df_r['pvalues'] = df_r['pvalues'].apply(lambda x: dict(x))
# Re-order by coefficient
df_r = df_r.sort_values('Coefficient')
df_r = df_r.reset_index().drop('index',axis=1)
df_r.index.names = ['Specification No.']
                   Coefficient                 Specification       bse  \
Specification No.                                                        
31                    1.044216  [Cement, Blast, Coarse, Age]  0.059440   
27                    1.034839   [Cement, Blast, Water, Age]  0.058165   
58                    1.290024                   [Fine, Age]  0.079633   
62                    1.336140  [Blast, Water, Coarse, Fine]  0.095310   
45                    1.154499            [Cement, Fly, Age]  0.072391   
19                    0.912858                [Cement, Fine]  0.072651   
55                    1.243370                [Coarse, Fine]  0.086451   
50                    1.196307   [Cement, Coarse, Fine, Age]  0.067479   
25                    1.008358        [Cement, Coarse, Fine]  0.074518   
93                    2.842257                         [Age]  0.073861   

Specification No.                                                     
31                 {'Superplasticizer': 1.3490880141286832e-60, '...  
27                 {'Superplasticizer': 6.447248960284443e-62, 'C...  
58                 {'Superplasticizer': 9.824299541334832e-53, 'F...  
62                 {'Superplasticizer': 5.604831921131288e-41, 'B...  
45                 {'Superplasticizer': 2.5456524931721465e-51, '...  
19                 {'Superplasticizer': 8.7290431310275e-34, 'Cem...  
55                 {'Superplasticizer': 7.235976198602693e-43, 'C...  
50                 {'Superplasticizer': 1.5168657130127636e-61, '...  
25                 {'Superplasticizer': 1.6517230301301733e-38, '...  
93                 {'Superplasticizer': 2.233901784516485e-201, '...  

Now I will plot the results for the coefficient as a function of the different specifications, adding the standard errors as a swathe.

fig, ax = plt.subplots()
ax.yaxis.major.formatter._useMathText = True
ax.axhline(y=np.median(df_r['Coefficient']),color='k',alpha=0.3,label='Median',dashes=[12, 5])
ax.fill_between(df_r.index, df_r['Coefficient']+df_r['bse'], df_r['Coefficient']-df_r['bse'],color='b', alpha=0.3)
ax.legend(frameon=False, loc='upper left',ncol=2,handlelength=4)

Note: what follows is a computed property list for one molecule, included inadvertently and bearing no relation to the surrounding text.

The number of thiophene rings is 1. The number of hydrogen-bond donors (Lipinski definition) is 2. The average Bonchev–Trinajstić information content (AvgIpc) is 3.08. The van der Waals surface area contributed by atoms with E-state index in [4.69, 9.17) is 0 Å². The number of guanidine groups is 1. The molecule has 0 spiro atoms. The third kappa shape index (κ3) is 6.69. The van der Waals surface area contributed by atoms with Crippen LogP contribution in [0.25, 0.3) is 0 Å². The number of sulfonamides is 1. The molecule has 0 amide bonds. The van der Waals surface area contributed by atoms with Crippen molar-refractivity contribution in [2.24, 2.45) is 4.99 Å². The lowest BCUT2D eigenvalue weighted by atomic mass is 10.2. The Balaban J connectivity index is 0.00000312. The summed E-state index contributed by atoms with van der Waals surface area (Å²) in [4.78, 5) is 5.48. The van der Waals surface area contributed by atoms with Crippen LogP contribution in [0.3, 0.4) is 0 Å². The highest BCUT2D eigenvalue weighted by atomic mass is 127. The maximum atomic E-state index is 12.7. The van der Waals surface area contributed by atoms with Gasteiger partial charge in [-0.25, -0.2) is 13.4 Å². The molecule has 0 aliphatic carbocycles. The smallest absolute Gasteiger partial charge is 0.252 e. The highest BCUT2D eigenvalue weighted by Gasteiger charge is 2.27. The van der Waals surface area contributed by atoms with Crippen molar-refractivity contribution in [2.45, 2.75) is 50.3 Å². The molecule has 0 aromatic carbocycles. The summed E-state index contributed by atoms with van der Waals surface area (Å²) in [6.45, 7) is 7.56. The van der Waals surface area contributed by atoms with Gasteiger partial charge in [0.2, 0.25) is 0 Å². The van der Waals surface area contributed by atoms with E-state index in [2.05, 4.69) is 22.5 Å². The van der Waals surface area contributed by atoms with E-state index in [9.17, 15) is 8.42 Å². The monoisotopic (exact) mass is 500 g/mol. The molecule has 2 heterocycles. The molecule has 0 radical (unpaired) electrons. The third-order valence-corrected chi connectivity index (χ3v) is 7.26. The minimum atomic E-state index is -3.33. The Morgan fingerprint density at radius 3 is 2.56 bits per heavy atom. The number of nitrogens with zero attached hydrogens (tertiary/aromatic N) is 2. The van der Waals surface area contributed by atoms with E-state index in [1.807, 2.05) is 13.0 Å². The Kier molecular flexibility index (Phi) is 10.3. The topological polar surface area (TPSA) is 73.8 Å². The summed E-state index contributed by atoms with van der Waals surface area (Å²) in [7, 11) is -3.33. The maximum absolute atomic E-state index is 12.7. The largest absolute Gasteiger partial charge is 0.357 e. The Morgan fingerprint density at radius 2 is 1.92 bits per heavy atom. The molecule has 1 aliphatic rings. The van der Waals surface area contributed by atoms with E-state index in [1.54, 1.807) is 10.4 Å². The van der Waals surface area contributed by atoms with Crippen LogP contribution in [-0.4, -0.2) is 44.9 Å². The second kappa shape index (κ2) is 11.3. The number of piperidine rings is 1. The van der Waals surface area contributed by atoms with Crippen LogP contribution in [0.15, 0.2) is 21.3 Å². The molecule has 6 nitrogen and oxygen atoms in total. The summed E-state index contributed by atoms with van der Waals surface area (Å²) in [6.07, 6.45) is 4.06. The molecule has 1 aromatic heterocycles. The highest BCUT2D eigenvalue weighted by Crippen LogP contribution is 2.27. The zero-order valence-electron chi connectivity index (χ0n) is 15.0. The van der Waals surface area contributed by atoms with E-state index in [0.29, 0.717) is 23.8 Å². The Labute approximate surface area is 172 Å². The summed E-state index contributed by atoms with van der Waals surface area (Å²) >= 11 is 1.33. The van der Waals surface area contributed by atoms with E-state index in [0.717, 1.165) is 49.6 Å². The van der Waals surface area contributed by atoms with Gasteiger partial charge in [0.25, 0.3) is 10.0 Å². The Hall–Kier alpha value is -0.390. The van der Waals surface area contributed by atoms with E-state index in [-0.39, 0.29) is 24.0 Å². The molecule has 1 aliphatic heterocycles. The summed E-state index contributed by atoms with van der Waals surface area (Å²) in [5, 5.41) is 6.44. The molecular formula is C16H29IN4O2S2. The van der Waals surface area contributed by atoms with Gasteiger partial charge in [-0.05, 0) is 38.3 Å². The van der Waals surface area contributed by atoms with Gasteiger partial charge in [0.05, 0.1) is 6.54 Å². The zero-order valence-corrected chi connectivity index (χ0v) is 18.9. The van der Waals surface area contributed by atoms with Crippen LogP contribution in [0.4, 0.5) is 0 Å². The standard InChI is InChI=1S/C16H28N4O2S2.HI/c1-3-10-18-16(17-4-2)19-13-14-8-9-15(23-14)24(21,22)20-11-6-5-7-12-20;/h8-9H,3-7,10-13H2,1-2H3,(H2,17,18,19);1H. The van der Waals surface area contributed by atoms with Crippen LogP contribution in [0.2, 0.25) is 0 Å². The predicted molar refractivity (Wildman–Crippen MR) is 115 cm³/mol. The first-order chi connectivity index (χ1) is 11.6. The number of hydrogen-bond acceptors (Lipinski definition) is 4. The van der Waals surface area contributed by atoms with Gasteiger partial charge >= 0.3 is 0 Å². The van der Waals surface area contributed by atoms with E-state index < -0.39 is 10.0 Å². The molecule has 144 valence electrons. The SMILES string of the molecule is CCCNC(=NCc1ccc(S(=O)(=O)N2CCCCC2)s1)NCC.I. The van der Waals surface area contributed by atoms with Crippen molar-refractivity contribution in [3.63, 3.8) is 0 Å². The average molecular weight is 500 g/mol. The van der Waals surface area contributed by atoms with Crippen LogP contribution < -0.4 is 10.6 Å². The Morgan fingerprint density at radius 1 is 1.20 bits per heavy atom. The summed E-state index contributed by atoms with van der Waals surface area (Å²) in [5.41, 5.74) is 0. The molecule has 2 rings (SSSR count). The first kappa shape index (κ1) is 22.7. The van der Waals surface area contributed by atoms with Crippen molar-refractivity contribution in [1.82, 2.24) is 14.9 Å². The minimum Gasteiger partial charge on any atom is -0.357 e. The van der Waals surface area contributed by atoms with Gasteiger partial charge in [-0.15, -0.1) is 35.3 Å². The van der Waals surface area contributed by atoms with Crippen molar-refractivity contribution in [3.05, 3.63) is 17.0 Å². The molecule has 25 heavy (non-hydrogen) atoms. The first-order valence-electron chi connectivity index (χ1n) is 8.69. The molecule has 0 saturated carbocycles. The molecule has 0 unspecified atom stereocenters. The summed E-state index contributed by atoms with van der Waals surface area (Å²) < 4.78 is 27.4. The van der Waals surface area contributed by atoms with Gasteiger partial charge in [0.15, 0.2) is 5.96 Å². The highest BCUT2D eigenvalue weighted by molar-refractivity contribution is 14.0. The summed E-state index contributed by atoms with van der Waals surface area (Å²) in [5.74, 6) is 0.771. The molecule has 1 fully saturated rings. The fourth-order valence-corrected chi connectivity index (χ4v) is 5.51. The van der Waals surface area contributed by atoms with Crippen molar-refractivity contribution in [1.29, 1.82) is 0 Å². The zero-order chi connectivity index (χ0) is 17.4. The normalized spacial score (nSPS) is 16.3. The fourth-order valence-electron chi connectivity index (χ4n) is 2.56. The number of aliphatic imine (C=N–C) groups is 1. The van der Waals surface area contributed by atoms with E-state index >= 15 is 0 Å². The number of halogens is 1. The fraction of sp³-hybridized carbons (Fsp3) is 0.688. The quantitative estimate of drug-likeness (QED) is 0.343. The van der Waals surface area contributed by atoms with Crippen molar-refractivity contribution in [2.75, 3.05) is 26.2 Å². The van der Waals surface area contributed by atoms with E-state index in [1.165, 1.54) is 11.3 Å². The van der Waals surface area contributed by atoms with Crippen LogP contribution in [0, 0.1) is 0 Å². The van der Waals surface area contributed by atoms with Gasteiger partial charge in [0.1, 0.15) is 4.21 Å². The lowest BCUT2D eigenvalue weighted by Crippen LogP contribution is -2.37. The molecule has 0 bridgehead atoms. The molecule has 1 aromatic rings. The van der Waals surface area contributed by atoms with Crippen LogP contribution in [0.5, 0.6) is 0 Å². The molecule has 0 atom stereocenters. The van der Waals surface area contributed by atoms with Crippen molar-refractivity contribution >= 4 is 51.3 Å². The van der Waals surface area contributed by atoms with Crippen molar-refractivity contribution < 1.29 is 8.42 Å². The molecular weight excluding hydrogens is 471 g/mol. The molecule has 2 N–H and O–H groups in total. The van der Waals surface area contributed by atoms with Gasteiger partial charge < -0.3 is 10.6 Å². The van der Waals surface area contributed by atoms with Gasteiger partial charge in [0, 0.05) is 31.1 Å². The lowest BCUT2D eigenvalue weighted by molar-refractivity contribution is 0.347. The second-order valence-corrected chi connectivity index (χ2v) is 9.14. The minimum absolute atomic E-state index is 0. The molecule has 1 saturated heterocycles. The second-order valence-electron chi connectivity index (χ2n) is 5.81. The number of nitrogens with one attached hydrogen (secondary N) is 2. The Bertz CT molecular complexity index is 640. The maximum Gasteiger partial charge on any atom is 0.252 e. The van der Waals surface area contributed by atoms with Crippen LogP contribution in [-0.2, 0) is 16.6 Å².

Let’s now have a matrix which shows, for each specification, whether a particular set of features was included. There are 7 features, so there’ll be 7 rows, and we should expect no column to have both ‘Coarse’ and ‘Fly’ highlighted. There’s going to be some data wrangling to do this: I’ll first sort each row in the specification column alphabetically, then count the occurrences of each control variable in each row (0 or 1).

Then, to go from a column where each cell is a dict of counts of control variables in that row’s specification, I’ll transform to a set of columns, one for each control variable. These cells will have counts in. The counts should all be 0 or 1, so I’ll then map them into boolean values.

With a matrix of 0s and 1s with rows as specifications and columns as variables, I can easily create a heatmap.

df_r['Specification'] = df_r['Specification'].apply(lambda x: sorted(x))
df_r['SpecificationCounts'] = df_r['Specification'].apply(lambda x: Counter(x))
                   Coefficient                           Specification  \
Specification No.                                                        
0                     0.228428  [Age, Blast, Cement, Fine, Fly, Water]   
1                     0.327962       [Blast, Cement, Fine, Fly, Water]   
2                     0.468836             [Blast, Cement, Fly, Water]   
3                     0.522836        [Age, Blast, Cement, Fly, Water]   
4                     0.653542              [Blast, Cement, Fine, Fly]   

                        bse  \
Specification No.             
0                  0.087860   
1                  0.104747   
2                  0.088731   
3                  0.075540   
4                  0.076913   

                                                             pvalues  \
Specification No.                                                      
0                  {'Superplasticizer': 0.009459124471543073, 'Ce...   
1                  {'Superplasticizer': 0.0017915187476705682, 'C...   
2                  {'Superplasticizer': 1.5457095399610106e-07, '...   
3                  {'Superplasticizer': 7.881232377381058e-12, 'C...   
4                  {'Superplasticizer': 6.77195621959008e-17, 'Ce...   

Specification No.                                                     
0                  {'Age': 1, 'Blast': 1, 'Cement': 1, 'Fine': 1,...  
1                  {'Blast': 1, 'Cement': 1, 'Fine': 1, 'Fly': 1,...  
2                    {'Blast': 1, 'Cement': 1, 'Fly': 1, 'Water': 1}  
3                  {'Age': 1, 'Blast': 1, 'Cement': 1, 'Fly': 1, ...  
4                     {'Blast': 1, 'Cement': 1, 'Fine': 1, 'Fly': 1}  
df_spec = df_r['SpecificationCounts'].apply(pd.Series).fillna(0.)
df_spec = df_spec.replace(0.,False).replace(1.,True)
                     Age  Blast  Cement   Fine    Fly  Water  Coarse
Specification No.                                                   
0                   True   True    True   True   True   True   False
1                  False   True    True   True   True   True   False